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ISHS Acta Horticulturae 1137: International Symposium on Innovation in Integrated and Organic Horticulture (INNOHORT)

Possibility of strawberry cultivation in intercropping with legumes: a review

Authors:   S. Dane, V. Laugale, L. Lepse, D. Sterne
Keywords:   Fragaria ananassa Duch., peas, beans, clover, protein, sustainability
DOI:   10.17660/ActaHortic.2016.1137.12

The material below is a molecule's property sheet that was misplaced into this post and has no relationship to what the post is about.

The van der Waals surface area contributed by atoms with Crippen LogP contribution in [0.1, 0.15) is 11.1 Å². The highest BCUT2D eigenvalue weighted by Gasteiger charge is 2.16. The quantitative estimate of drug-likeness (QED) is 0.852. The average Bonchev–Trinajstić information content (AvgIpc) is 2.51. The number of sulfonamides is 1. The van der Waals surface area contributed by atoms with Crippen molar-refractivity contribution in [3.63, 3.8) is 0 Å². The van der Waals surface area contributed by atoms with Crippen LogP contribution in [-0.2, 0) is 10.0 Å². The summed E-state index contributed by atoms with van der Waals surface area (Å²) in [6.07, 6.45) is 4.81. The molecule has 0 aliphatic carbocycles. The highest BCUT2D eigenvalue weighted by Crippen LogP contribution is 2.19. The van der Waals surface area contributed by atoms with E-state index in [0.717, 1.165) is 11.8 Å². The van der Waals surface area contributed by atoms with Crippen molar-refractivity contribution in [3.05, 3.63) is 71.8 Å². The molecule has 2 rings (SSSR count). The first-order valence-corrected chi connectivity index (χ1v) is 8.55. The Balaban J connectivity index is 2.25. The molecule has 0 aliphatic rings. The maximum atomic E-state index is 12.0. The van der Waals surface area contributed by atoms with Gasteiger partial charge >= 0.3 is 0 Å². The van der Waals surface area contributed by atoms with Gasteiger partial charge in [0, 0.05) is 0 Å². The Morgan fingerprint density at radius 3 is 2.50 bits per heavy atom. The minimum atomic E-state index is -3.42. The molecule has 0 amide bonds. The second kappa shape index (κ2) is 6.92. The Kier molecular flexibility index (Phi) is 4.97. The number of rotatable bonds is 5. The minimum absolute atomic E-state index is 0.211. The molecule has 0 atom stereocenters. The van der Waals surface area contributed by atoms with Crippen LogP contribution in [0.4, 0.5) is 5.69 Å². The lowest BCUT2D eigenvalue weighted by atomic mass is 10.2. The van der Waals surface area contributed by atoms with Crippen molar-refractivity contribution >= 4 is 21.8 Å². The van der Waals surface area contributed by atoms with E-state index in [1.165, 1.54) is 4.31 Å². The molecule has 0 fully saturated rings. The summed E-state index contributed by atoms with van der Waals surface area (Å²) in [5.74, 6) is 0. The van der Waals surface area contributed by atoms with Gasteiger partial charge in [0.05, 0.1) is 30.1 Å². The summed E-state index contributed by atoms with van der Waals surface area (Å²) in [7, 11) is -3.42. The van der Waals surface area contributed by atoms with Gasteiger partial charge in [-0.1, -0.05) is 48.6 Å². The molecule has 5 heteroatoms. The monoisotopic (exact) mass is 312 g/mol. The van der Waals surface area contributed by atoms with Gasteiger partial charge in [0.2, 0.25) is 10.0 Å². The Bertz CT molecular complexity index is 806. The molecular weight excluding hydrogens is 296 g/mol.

The aim of this literature survey was to obtain an overview of the latest research into strawberry cultivation and intercropping systems in order to assess the possibility of growing strawberries in intercrop with legumes. Strawberries (Fragaria ananassa Duch.) are one of the most popular berries worldwide. The traditional cultivation of strawberries in rows with a considerable distance between them leaves a significant area of the soil surface unused. According to the current demand for sustainability, the maintenance of this unused soil surface is considered to be a loss. Intercropping offers a new approach to crop cultivation. This unused soil surface between strawberry rows is an area in which intercropping can be used. Legumes can provide nitrogen, as well as biological and physical barriers against pests and diseases. Since leguminous plants constitute an important part of food and feed, growing them as an intercrop makes it possible to optimize land use and to ensure protein output for consumption. Legumes are also used to improve soil quality. Introducing intercropping in horticulture is important due to the decrease in soil fertility caused by intensive and inappropriate land use. The main focus of this survey was on the use of legumes as intercrops in strawberry fields to maintain strawberry quality and possibly improve it. Intercropping systems require less pesticide use, thus diminishing the environmental load and ensuring consumer demand for healthy food. This system can be adapted to organic and integrated farming. The main disadvantages of intercropping are the more complicated maintenance of fields and the harvesting of both cultivated plants. An interplant (in this case - legumes) also results in lower yields than when it is planted as a monocrop. According to this literature survey, the intercropping of strawberries and legumes may be profitable. Field experiments need to be carried out to further evaluate this cultivation system within a horticultural context.

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